Fragile masculinity can also create a gap between relationships and friendships. “Often, when boys are in their big friend groups, there is a noticeable shift in how they act around girls because of their fragile masculinity. Boys often feel like they have to act cool or say the edgy thing instead of being respectful and true to themselves,” McNamara said. 

Men often even feel as if they can’t express their feelings to any of their friends. McNamara said, “I think it’s so apparent that person-to-person they are all awesome to be around, but in a group there is a total shift.” He continued, “It’s a shame to see the shift. It’s an unwritten expectation that you can’t be nice and supportive. Instead, it’s always tearing each other down and trying to get the most laughs.”  However, it also depends on the people they are surrounded by. “With the friends that I have, I feel like I am able to express my emotions and encourage my friends to do the same, but there definitely is a stigma around not being able to express themselves,” Braxton said. 

When asked whether they themselves have fragile masculinity, Braxton said, “I personally would like to think I don’t have a fragile masculinity, but think that it is something that is always going in the back of my mind whenever I am going through something. I think the concept itself can seem like there is one definition of what being a man is, but I feel like it’s up to your own interpretation. As long as you’re not influencing it on other people and it’s not negatively affecting your own mental health, you can choose to act upon your own definition.” McNamara had a different perspective. He himself sometimes struggles with mental health and grapples with opening up to other people. He said, “It can be really challenging to express your truest emotions when you’re around so many people, and so it feels like a face needs to be put on. I often cope with my mental health by isolating and keeping it to myself.”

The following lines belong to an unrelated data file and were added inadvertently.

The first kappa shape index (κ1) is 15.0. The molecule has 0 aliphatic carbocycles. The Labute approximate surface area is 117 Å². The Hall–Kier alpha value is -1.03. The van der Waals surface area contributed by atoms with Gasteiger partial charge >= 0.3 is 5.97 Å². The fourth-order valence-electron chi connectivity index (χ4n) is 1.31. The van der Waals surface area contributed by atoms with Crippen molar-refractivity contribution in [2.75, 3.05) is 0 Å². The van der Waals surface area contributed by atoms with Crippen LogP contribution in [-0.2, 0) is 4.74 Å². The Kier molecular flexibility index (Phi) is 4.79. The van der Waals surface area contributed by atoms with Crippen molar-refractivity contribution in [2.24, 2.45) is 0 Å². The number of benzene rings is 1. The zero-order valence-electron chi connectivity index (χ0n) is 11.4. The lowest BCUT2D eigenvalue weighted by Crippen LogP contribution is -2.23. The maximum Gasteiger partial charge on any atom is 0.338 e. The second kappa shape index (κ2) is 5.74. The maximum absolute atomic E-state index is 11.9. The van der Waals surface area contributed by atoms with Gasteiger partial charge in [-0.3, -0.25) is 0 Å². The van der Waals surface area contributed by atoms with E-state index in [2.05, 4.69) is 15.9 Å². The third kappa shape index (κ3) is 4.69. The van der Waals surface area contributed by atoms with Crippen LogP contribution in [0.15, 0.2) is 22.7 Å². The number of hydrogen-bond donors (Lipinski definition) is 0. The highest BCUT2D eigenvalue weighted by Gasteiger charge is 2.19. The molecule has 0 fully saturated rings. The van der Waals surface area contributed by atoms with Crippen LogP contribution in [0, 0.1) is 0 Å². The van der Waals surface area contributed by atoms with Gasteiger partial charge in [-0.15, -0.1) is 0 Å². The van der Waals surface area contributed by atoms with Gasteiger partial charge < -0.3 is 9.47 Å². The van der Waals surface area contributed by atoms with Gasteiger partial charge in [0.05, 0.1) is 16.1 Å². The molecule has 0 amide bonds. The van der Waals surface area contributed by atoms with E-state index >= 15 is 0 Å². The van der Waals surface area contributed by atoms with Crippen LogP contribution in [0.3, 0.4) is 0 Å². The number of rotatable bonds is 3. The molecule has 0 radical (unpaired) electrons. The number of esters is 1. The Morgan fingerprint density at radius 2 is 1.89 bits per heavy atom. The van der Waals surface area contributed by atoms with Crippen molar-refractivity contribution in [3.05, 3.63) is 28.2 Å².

Fragile masculinity’s negative effect on mental health is important to address and not talked about enough. Walkey said, “At Nobles, men are always seen to be emotionless. They’re always supposed to be tough and not be upset over anything. Men’s mental health is extremely important. You can see it from the side of, ‘Oh, he is a guy, he’s not showing emotion because he’s tough,’ but he is feeling emotions. You just can’t see it.” 

So how do we begin to fix this? At Nobles, there are so many resources and people to reach out to. “There are so many resources at this school: Guidance counselors, advisors, teachers, friends, coaches. People in this community care a lot about our well being, so making sure the school is transparent about making these resources more accessible is essential. It is okay to not be okay. It shouldn’t be something you feel you need to hide or push away,” McNamara said.

In assembly this past month, Braxton made an announcement about men’s mental health awareness month. Nobles should continue trying to increase awareness for mental health to help students and faculty realize that it’s ok not to be ok. Increasing conversations about men’s mental health is one step in the right direction to destigmatizing fragile masculinity. Shedding light to fragile masculinity can make it easier for men to shatter the mask they wear.